Install custom OS on Jetson TK1 (Ubuntu 20.04 armhf or Debian 10 armhf)

There are many modern Linux distributions that seem to support the Tegra K1 CPU with armhf variants.

Ubuntu 20.04 has an armf variant.
Debian 10 also has an armf variant.

Is it possible to use a modified version of the boot procedure found here for the Jetson TK1’s to flash something with a newer Kernel than that found in the latest L4T release?

Both the Ubuntu and Debian documentation seem to suggest this is possible, but I can’t find any information about how to actually perform it.

https://www.debian.org/releases/stable/armhf/install.pdf.en

2.1.4 Platforms supported by Debian/armhf

NVIDIA Jetson TK1 The NVIDIA Jetson TK1 is a developer board based on the Tegra K1 chip (also known as
Tegra 124). The Tegra K1 features a quad-core 32-bit ARM Cortex-A15 CPU and Kepler GPU (GK20A)
with 192 CUDA cores. Other systems based on the Tegra 124 may work, too.

The short answer is that you can, but function may be limited.

The documents you see are for basically flashing the system. The non-rootfs partitions are used for boot, and these probably don’t need much change, if any. So long as the environment is set up correctly before loading a kernel which can live in that environment.

The “normal” flash takes the host PC’s “Linux_for_Tegra/rootfs/”, overlays some NVIDIA-specific drivers (when done manually this is the “sudo ./apply_binaries.sh” step), and the content for the rootfs flash image is nearly complete. Depending on arguments passed to the flash.sh script other content will be added in “rootfs/boot/” (which becomes “/” when in the eMMC of the Jetson). The main edit during flash.sh (prior to becoming a rootfs image) is to add kernel and extlinux.conf parameters (there may be more content added, but if you log a flash, then you’ll know exactly what is added).

One of the first things to understand is the device tree. The kernel used to have issues with many invidual hardware designs needing their own code in the kernel even though it was a single driver for some particular piece of hardware. Linux Torvalds ended up abstracting this out by passing some of the generic driver content (e.g., what address the device is at, or what clock speed to set) into the device tree (which is separate from the kernel despite being tightly coupled to it). Those drivers will be given device tree information, and if the information is incorrect, then something “bad” will happen (e.g., non-function, erratic function, or outright crash). This is akin to passing an invalid argument to a function, except the function is the driver. Changing the driver might or might not require changing the device tree.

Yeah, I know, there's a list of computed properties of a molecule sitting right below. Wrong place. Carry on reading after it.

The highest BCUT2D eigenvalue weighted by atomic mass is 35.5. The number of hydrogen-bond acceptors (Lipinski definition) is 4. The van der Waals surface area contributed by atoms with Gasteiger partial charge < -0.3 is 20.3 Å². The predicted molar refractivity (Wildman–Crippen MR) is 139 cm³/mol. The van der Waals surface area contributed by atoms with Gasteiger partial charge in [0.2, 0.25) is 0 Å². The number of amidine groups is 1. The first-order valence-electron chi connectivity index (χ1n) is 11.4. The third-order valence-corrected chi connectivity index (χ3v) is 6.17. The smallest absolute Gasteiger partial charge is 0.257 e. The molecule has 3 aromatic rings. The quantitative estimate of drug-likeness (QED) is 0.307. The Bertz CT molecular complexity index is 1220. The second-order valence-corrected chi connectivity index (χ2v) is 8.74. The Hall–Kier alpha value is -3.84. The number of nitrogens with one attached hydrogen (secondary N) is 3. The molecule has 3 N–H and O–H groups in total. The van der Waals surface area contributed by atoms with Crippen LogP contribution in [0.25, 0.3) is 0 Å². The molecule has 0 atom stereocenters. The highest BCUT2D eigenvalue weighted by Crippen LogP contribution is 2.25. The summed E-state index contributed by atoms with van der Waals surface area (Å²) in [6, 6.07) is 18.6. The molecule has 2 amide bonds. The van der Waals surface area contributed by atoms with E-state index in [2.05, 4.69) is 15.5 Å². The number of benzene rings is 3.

Then there is the kernel itself (which may require a different device tree even though it is the “same” driver, but “newer” driver). Going from such an old kernel into a brand new kernel means there are going to be a lot of drivers to go through and make sure device trees are updated. Those changes could require detailed knowledge of the driver and/or hardware.

One other thing the previously mentioned “sudo ./apply_binaries.sh” script does is to overlay certain user space libraries and content onto the rootfs. There are times when user space software requires a specific API or ABI be present. In particular, content which is released in binary-only format, and which is loaded by other software, requires that the other software remain compiled in a compatible manner.

The most important example is the GPU driver. This is usually loaded by the Xorg GUI software, and its use goes beyond just hardware accelerated rendering. X11 itself is often considered (incorrectly) to be “desktop” software. The “desktop manager” software is what provides most of the GUI, and this is what the X server does…the X server provides a uniform interface to what is essentially a buffer with function useful to a monitor. The X server interprets events. Whether or not a monitor is attached, and whether or not it is a monitor and mouse/keyboard which uses or produces these events, is secondary.

CUDA drivers (for much of the software you would use even if you don’t display this) often receive their work through the X server. The X server loads a GPU driver, and the events are used as a kind of language in many cases. Much of the CUDA function requires X even though the buffer is not attached to any monitor. Since this driver is binary only, and because the X server directly links to this file, it becomes mandatory the the X server release stays constant in order to be compatible with the driver. If you go to the Jetson and run this command (assuming your “DISPLAY” variable is “:0”), then you’ll see how this is related:

egrep -i '(vendor|loadmodule|dlloader|abi)' /var/log/Xorg.0.log

You could also browse that log file.

This means some content, especially the Xorg server, must be built with that same ABI if you want CUDA to work right, and if you want to use the NVIDIA hardware accelerated driver. If you use Nouveau, then this will fail. Using an Xorg server from something like Ubuntu 14.04 LTS on Ubuntu 20.04 will not be trivial. Imagine downgrading even glibc to work with this Xorg, or perhaps rebuilding all of the Xorg software to run under the Ubuntu 20.04 glibc.

Note that the driver is for a GPU with direct connection to the memory controller, and that the desktop drivers are not only the wrong architecture, they are also for PCI devices. It isn’t possible to use a newer driver on arm32 because they don’t exist. TK1 new feature additions ended quite some time ago, and this would be difficult with the arm64 systems, but would still be much easier in the 64-bit world because it still progresses.

So you can make 20.04 work. It just might not do the things you most want this to do, and if it does, then it is because you did a lot of work.